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Women in STEM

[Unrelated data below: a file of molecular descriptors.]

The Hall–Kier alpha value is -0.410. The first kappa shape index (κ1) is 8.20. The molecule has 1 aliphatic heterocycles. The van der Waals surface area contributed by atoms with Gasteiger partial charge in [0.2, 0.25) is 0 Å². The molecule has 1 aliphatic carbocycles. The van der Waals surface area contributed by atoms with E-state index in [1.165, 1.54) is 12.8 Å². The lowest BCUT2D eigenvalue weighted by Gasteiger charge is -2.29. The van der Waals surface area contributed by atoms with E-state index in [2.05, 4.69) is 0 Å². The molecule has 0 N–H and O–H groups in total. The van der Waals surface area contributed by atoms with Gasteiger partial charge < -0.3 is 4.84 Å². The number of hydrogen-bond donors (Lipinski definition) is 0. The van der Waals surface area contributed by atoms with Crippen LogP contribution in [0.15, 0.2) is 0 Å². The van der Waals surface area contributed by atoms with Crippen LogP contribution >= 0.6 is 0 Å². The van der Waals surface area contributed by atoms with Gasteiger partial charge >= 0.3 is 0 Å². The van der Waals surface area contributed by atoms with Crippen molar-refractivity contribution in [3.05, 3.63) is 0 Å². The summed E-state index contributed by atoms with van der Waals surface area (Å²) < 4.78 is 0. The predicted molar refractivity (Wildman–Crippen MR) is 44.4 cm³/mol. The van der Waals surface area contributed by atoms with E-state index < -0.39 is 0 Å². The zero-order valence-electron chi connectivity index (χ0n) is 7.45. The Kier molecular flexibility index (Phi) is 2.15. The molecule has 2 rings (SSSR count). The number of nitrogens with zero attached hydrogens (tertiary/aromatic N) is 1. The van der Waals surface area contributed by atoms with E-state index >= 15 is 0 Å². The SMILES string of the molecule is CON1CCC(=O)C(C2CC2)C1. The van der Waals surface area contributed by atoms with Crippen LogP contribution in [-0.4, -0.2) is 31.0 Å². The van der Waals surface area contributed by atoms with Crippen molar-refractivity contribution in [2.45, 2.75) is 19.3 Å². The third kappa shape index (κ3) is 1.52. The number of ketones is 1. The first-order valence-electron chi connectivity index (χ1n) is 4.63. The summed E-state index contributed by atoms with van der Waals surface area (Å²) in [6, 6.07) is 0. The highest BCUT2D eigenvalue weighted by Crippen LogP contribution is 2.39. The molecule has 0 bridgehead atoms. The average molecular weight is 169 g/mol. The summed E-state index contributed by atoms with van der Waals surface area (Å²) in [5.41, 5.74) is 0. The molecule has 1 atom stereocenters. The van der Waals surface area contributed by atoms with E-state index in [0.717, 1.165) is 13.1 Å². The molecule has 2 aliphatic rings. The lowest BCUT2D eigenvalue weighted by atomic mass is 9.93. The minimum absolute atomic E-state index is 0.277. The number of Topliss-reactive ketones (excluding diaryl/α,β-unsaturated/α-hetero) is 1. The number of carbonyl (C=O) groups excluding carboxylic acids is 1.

The year 2018 was a big year for women in STEM (science, technology, engineering, and mathematics). Donna Strickland became the third woman in history to win the Nobel Prize for Physics. Dame Jocelyn Bell Burnell’s 1967 discovery of pulsars was recognised with a Breakthrough Prize for Science. Women came to lead the majority of the UK’s learned societies, including the Institute of Physics (IOP), Royal Academy of Engineering, and the Royal Statistical Society. At the same time, women continue to be underrepresented amongst the world’s researchers despite growing evidence that science is stronger when done by diverse teams. Whilst global data are complicated to compare—particularly given that the definitions of ‘scientists’ vary between countries—it is clear that equity (ensuring everyone has access to the ...

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